Again, shot placement is going to be the main factor here. If you cannot hit a four inch pies pan at the particular yardage you desire, don't attempt to shoot a animal at that same yardage. And for practical purposes, a controlled environment target shooting and hunting are two different beast. Usually your real hunting distance is about 1/2 to 3/4 of your practice distance with a handgun.

BTW The only whitetail deer that I am aware of in the NW is in the Columbia river area. They are protected endangered species. We have mule deer in the east, blacktail in the west and a hybrid in the Cascades

Robert
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Old June 15, 2000, 08:50 AM   #6
henryb
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Robert the41MagFan,

Whitetail deer are prolific throughout most of eastern Washington. The mule deer population is shrinking and the whitetails are flourishing. That is why the hunting regs list almost all of eastern Washington as three point (on one side for those of you in the south and east) or better for mule deer, and any whitetail buck. Whitetail are not protected or endangered in Washington.
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Old June 15, 2000, 12:50 PM   #7
Robert the41MagFan
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henryb,

Gee, you guys are lucky. We here in Oregon can't touch them. ODFW is trying to restablish the whitetail populations, but have had limited success. My onderstanding was that it was a regional problem, not just in our state. Sorry!

Robert
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Old June 15, 2000, 02:51 PM   #8
Rob43
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I disagree with the use of defensive rounds. I would suggest a heavier 158 or 180 grain softpoint or hollowpoint bullet. Deer are tough and the added penitration of the heavier bullet may be needed for strait on shots or shots at the edge of your pistol's range. Good luck!
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Old June 15, 2000, 09:06 PM   #9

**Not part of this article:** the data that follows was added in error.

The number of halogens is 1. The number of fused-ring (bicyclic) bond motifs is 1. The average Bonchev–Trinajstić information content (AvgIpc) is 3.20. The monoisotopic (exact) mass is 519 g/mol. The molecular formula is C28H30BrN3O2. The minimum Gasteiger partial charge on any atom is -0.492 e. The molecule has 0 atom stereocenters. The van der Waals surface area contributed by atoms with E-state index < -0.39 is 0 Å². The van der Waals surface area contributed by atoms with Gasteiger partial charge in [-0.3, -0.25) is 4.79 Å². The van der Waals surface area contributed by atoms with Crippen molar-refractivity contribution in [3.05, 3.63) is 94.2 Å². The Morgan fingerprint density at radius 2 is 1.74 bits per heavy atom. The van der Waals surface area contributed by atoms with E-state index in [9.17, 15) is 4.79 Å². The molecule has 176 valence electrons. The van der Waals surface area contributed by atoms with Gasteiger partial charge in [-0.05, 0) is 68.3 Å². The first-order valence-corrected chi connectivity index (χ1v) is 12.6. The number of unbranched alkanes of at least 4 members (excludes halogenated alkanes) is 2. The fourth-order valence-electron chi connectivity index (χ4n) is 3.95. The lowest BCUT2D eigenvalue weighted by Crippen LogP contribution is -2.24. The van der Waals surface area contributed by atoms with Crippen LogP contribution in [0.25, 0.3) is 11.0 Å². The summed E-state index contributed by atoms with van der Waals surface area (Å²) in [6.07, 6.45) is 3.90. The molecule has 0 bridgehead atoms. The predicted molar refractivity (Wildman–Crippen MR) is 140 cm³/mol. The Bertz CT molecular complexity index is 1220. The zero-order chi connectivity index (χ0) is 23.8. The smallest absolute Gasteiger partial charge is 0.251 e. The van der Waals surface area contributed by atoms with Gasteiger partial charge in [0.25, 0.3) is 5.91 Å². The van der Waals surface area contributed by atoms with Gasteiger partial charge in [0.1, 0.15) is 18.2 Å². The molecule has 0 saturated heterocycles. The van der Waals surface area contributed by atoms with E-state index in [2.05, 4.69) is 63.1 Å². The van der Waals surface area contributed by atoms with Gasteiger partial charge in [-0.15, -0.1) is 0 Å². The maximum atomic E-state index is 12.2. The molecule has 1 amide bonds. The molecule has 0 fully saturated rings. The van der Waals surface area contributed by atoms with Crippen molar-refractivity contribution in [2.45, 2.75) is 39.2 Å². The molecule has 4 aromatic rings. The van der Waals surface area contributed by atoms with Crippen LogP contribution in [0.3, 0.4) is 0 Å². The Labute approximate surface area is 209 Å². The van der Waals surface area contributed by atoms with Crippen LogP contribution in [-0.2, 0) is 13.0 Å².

cjb
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I mostly hunt with a .44 magnum, but last year I killed a nice 6 point here in Pa. with a Taurus model 608 .357 mag. with the 8 3/8" barrel. I used Remington 158 grn. Cor-Lokt bullets. The shot was about 35-40 yards. I took him through both lungs, and he didn't go 5 yards before he fell dead. I treat all of my handguns much like a bow. Close shots, vital shots only. If you do the same, the .357 mag. will do the trick on deer.

CJB

------------------
" I SHOOT BACK! "
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Old June 16, 2000, 04:47 PM   #10
Paul B.
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Well. Most of my handgun hunting has been with a .44 Magnum. Looking back over 40 plus years of hunting, the only large game I ever took with a .357 Mag. was a 250 pound hog in Big Sur, California. I wasn't even hunting. A friend raises chase dogs for bear, lion and pigs. I was along to photograph the proceedings. I took a 4 inch Model 28 S&W stoked with 173 gr. hot loaded cast lead bullets as a "just in case" proposition. Well the pig broke from the dogs and headd straight for me. Being near a convenient tree, I grabbed a branch with my left hand, drew as I pulled myself up enough to clear the hog and two fast double action as he passed beneath me. One went through the brain pan, the second in the spine between the shoulder blades. Then I proceeded to shake for about ten minutes.
Would I hunt deer with a .357? Sure. I'd use the same load as I used on the hog. I'd much prefer my .44 mag. though.
Paul B.